Chimpanzee Adaptations: Lesson for Kids

Instructor: Lindsy Frazer

Dr. Frazer has taught several college level Science courses and has a master's degree in Human Biology and a PhD in Library and Information Science.

What is a chimpanzee's favorite song? Jungle Bells! That's a fun joke, but chimpanzees probably don't listen to music. They do, however, have many adaptations that help them survive in the rainforests of Africa.

What are Adaptations?

A day at the beach can be a lot of fun, but you have to watch out for the sun. What are some things you do to protect yourself from the sun? Wear sunscreen, sit under a big umbrella, maybe take a dip in the water to cool off? Even our skin tans to protect us from the sun's rays. These things are ways humans adapt (fit in) to hot, sunny environments.

Just like humans at the beach, all living things have adaptations, physical and behavioral features that help them survive in their environment. Chimpanzees live mainly in the rainforests of Africa, and they have adaptations that allow them to survive and thrive in these hot, wet places. Let's take a closer look at the physical and behavioral adaptations of chimpanzees.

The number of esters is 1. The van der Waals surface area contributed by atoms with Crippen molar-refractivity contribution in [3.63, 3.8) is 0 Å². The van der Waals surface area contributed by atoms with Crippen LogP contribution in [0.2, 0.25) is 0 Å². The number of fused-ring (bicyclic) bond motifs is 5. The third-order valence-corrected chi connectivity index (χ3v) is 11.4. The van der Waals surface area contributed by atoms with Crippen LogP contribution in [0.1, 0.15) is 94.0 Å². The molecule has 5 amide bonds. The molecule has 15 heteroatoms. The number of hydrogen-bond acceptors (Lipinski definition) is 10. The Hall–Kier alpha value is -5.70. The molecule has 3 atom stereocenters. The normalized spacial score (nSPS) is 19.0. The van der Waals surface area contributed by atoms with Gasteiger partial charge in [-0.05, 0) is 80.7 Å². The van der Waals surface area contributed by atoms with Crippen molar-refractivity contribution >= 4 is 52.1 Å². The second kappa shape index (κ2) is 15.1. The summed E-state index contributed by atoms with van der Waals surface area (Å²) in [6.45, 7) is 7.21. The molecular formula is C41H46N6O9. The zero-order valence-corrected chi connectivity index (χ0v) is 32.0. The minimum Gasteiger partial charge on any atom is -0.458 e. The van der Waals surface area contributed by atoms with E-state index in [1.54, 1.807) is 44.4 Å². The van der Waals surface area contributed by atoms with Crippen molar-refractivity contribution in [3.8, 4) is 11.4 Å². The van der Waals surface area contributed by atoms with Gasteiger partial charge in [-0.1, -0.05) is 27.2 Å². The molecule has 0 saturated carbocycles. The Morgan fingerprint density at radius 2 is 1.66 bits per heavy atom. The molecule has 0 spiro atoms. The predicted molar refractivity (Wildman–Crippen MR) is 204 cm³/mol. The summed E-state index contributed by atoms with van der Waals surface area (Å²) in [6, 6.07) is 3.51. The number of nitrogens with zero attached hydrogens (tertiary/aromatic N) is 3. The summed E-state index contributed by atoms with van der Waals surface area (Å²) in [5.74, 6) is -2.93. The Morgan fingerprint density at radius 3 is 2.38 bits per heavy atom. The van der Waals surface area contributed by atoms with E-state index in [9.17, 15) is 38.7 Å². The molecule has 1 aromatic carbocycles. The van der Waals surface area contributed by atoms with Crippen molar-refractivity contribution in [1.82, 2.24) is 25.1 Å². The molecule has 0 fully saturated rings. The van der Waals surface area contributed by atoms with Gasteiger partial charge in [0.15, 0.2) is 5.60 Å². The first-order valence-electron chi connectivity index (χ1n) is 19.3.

Physical Adaptations

Long Arms

Take a look at your arms. Now look at your legs. Which are longer? Humans' legs are much longer than their arms because we mostly get around by walking. But living in the rainforest, chimpanzees mostly get around by swinging! Their long arms make it easier to move from tree branch to tree branch to escape predators, search for food and hang out with friends.

Chimpanzees have long arms, an adaptation that helps them move around their forest homes.
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Opposable Thumbs and Big Toes

Try picking up a pencil and writing without using your thumb. That was likely very difficult! Thumbs like ours that face opposite the other four fingers are called opposable thumbs, and they can move and touch the tips of the other four fingers. As you saw when you tried to pick up your pencil, opposable thumbs make grabbing objects much easier.

Chimpanzees not only have opposable thumbs - they also have opposable big toes. These body parts help them grab tree branches, food and other objects with both their hands and feet.

Behavioral Adaptations

Hanging Out with Friends

Chimpanzees live together in large groups called troops. Sometimes, over 60 chimpanzees make up these communities. Living in large groups helps protect the chimpanzees from predators. Being part of a troop also helps the chimpanzees find and share food and learn things from each other.

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